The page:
There is however ONE clever WAY OUT of these three prolific crime scenarios: Be the nicest guy on earth and give her everything she wants with no reciprocation whatsoever, treat her like the princess she is (be her slave already) and she will maybe, just maybe, have mercy on your pathetic slave soul.

      Others and I have observed and interviewed countless US male slaves from these scenarios which are condoned by so many. Does TGMP condone this?

      • David M says:

        One word… balance!

        Anyone with the emotional and mental maturity to be interested in this blog will nto be in teh demographic of men you describe.

        The article is in fact speaking about /women/ who have the same mental problems as those of men who are abused by women.

        There is /no/ difference, its the same problem.

        Man up.

        • “Man up.”

          The shaming language of the White Knight.

          Busted. You just showed you have nothing to say. You just showed you have no place on a blog devoted to men’s concenrs.

      • Actually, I routinely disagree with most of the authors here (especially Hugo) and I find this site to be the least heavy-handed in moderation.

        That being said, if you include web links for citations, I found out the hard way that you need to insert a space in the beginning of a link: ht tp. And near the end: .ht ml or .o rg

        TGMP has a heavy-handed anti-spam bot that patrols against people spamming with commercial web-pages.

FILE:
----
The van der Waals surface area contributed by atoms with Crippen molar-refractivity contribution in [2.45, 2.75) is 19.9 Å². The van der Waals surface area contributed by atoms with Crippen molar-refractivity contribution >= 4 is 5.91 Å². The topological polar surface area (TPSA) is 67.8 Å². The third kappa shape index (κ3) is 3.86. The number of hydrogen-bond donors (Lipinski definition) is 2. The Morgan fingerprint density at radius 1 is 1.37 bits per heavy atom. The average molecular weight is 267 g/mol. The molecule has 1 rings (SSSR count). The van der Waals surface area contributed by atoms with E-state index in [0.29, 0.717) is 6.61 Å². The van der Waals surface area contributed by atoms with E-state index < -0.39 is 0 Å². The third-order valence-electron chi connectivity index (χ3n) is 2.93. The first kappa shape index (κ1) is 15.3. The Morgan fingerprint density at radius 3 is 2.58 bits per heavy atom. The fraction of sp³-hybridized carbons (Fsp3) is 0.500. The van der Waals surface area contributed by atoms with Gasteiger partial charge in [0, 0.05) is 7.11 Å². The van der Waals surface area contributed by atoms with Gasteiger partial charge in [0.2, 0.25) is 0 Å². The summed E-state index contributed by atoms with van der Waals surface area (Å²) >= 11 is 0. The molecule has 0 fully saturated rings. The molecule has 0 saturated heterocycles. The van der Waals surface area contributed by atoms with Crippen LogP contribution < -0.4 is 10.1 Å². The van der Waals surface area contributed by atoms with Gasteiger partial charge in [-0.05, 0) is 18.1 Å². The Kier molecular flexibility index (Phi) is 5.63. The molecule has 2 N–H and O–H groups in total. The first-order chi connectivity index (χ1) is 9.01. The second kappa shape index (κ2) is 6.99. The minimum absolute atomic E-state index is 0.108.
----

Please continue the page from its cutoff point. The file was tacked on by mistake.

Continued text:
• Why was advoc8’s comment not pulled. It is obviously a discriminatory attack on women. Or maybe we should ask this guy for statistical proof of his claims.

  10. David M says:

    I’ve been on this site for a while but the above bile from ‘David’ has forced me to comment.

    Why is it that this site, which as far as I’m aware is supposed to be about open communication and honestly looking at issues, is constantly trolled by angry small-minded men?

    All I see in the above article is someone trying to raise the issue of sex slaves, how we think about them and what we might do about the issue. Not being ‘pro-women’ at the expense of men.

    Yet, ‘David’ feels he must attack anyone who speaks up about this… why?

    Its as though he (and the others of his ilk) have some kind of agenda to distract, confuse, misdirect and otherwise obstruct the mature and honest discussion of any issue where someone has ‘dared’ to speak up about troubles facing women.

  11. Tom, thank you for sharing this story. I’d like to point out something. You open the article saying that this blog has covered other topics of the sex industry where differing points of view are considered, but this issue is less morally ambiguous. On the surface, this would indeed seem to be true, but I’m curious how this agent can confidently say that there is a clear distinction between sex-trafficking/slavery and the general sex industry (to include porn, stripping and prostitution).